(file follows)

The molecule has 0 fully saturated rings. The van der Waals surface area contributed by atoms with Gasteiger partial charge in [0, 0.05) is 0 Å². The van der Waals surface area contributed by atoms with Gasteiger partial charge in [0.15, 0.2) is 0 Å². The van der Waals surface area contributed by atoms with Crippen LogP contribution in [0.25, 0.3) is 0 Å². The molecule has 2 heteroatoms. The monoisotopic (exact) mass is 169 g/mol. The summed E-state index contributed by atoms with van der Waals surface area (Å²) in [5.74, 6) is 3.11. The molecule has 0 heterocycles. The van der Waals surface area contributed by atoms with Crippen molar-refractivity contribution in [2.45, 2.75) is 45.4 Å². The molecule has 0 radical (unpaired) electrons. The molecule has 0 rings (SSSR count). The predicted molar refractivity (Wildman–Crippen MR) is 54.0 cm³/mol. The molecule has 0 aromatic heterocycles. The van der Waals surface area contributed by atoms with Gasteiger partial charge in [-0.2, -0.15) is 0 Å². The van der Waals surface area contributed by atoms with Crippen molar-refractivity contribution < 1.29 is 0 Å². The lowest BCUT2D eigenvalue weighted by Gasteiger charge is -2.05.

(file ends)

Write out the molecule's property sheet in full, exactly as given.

The molecule has 0 fully saturated rings. The van der Waals surface area contributed by atoms with Gasteiger partial charge in [0, 0.05) is 0 Å². The van der Waals surface area contributed by atoms with Gasteiger partial charge in [0.15, 0.2) is 0 Å². The van der Waals surface area contributed by atoms with Crippen LogP contribution in [0.25, 0.3) is 0 Å². The molecule has 2 heteroatoms. The monoisotopic (exact) mass is 169 g/mol. The summed E-state index contributed by atoms with van der Waals surface area (Å²) in [5.74, 6) is 3.11. The molecule has 0 heterocycles. The van der Waals surface area contributed by atoms with Crippen molar-refractivity contribution in [2.45, 2.75) is 45.4 Å². The molecule has 0 radical (unpaired) electrons. The molecule has 0 rings (SSSR count). The predicted molar refractivity (Wildman–Crippen MR) is 54.0 cm³/mol. The molecule has 0 aromatic heterocycles. The van der Waals surface area contributed by atoms with Gasteiger partial charge in [-0.2, -0.15) is 0 Å². The van der Waals surface area contributed by atoms with Crippen molar-refractivity contribution < 1.29 is 0 Å². The lowest BCUT2D eigenvalue weighted by Gasteiger charge is -2.05.